I first became aware of this type of technology during my first deployment to Afghanistan. Some of the stuff that the technicians had in their inventory was truly impressive but what Wired is reporting simply takes this technology to the next level. Previously, sensors had to be manually installed (for the most part) and retrieved later on. Now the military is looking at delivering massive amounts of sensors via UAV drops. Each sensor can be solar powered and remain in place for perhaps decades at a time. Seismic sensors can record the passage of man and vehicle while cameras and other detection equipment can gather more specific intelligence. Such technology isn’t completely new – we dropped seismic sensors all over the Ho Chi Minh trail in Vietnam as I wrote about in a fictional context in PROMIS: Vietnam.
Some of these sensors will be disguised as rocks or other debris and transmit directly to satellites. Others may communicate by a relay system on an unmanned military airship hovering overhead. The Wired article mentions how huge sensor networks may be left in Afghanistan as “stay behinds” to monitor the situation on the ground and drive intelligence for future Special Operations missions. The same type of networks can also be used to help secure America’s borders, a worthwhile endeavor in my opinion, and a technique that would be light years ahead of anachronistic methods, such as simply building a big wall as some suggest. See for yourself, the future is here… – Jack
America is supposed to wind down its war in Afghanistan by 2014. But U.S. forces may continue to track Afghans for years after the conflict is officially done. Palm-sized sensors, developed for the American military, will remain littered across the Afghan countryside – detecting anyone who moves nearby and reporting their locations back to a remote headquarters. Some of these surveillance tools could be buried in the ground, all-but-unnoticeable by passersby. Others might be disguised as rocks, with wafer-sized, solar-rechargeable batteries that could enable the sensors’ operation for perhaps as long as two decades, if their makers are to be believed.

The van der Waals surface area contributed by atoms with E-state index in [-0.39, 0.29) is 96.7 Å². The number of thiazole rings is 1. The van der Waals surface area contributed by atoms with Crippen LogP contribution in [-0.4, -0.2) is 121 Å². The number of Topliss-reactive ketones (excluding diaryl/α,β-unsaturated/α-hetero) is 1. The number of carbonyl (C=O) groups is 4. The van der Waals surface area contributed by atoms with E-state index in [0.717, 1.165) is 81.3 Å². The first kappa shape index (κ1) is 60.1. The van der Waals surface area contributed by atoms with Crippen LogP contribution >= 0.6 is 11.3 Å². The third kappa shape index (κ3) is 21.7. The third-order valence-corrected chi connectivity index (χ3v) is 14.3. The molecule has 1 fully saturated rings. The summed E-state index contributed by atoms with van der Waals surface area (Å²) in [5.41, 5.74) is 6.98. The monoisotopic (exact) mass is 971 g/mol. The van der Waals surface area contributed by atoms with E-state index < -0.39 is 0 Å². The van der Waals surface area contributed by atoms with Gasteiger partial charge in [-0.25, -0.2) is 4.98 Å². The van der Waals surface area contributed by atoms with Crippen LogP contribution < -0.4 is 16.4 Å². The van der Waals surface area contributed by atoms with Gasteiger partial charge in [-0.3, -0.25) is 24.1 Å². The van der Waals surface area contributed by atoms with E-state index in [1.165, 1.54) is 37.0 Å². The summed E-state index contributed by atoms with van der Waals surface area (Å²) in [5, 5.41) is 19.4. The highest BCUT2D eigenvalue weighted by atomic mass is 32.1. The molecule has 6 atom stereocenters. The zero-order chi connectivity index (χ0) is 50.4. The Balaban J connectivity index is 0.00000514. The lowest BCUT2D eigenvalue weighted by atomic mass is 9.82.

Traditionally, when armies clash, they leave behind a horrific legacy: leftover mines which can blow civilians apart long after the shooting war is over. These “unattended ground sensors,” or UGSs, won’t do that kind of damage. But they could give the Pentagon an enduring ability to monitor a one-time battlefield long, long after regular American forces are supposed to have returned home.
“Were going to leave behind a lot of special operators in Afghanistan. And they need the kind of capability that’s easy to put out so they can monitor a village without a lot of overt U.S.-made material on pathways and roadways,” says Matt Plyburn, an executive at Lockheed Martin, the world’s largest defense contractor.
The U.S. military has used unattended ground sensors in one form or another since 1966, when American forces dropped acoustic monitors on the Ho Chi Minh trail. Tens of thousands of UGSs have been emplaced around Afghanistan and Iraq, forming electronic perimeters around combat outposts and keeping tabs on remote locations. It’s a way to monitor the largest possible area with the smallest number of troops.
“You use them to cover up your dead space – the areas you’re concerned about but can’t cover with other ISR [intelligence surveillance and reconnaissance] assets,” says Lt. Col. Matt Russell, an Army program manager overseeing the deployment of unattended sensors.
But earlier UGSs – even ones of the recent past – were relatively large and clunky, prone to false alarms, and had lifespans measurable in days or weeks. “What we found in the field was significant under-usage,” Russell tells Danger Room. Plans to incorporate them into every combat brigade fizzled as the Army’s proposed $200 billion revamp, Future Combat Systems, went south.
The new models are dramatically smaller and consume far less power, enabling them to operate for months – maybe even years – at a time with only the slimmest chance of being detected. Lockheed calls them “field and forget” systems for “persistent surveillance.”
And they won’t just be used overseas. U.S. Customs and Border Patrol today employs more than 7,500 UGSs on the Mexican border to spot illegal migrants. Defense contractors believe one of the biggest markets for the next generation of the sensors will be here at home.
(Featured Image Credit Lockheed Martin via Dangerroom)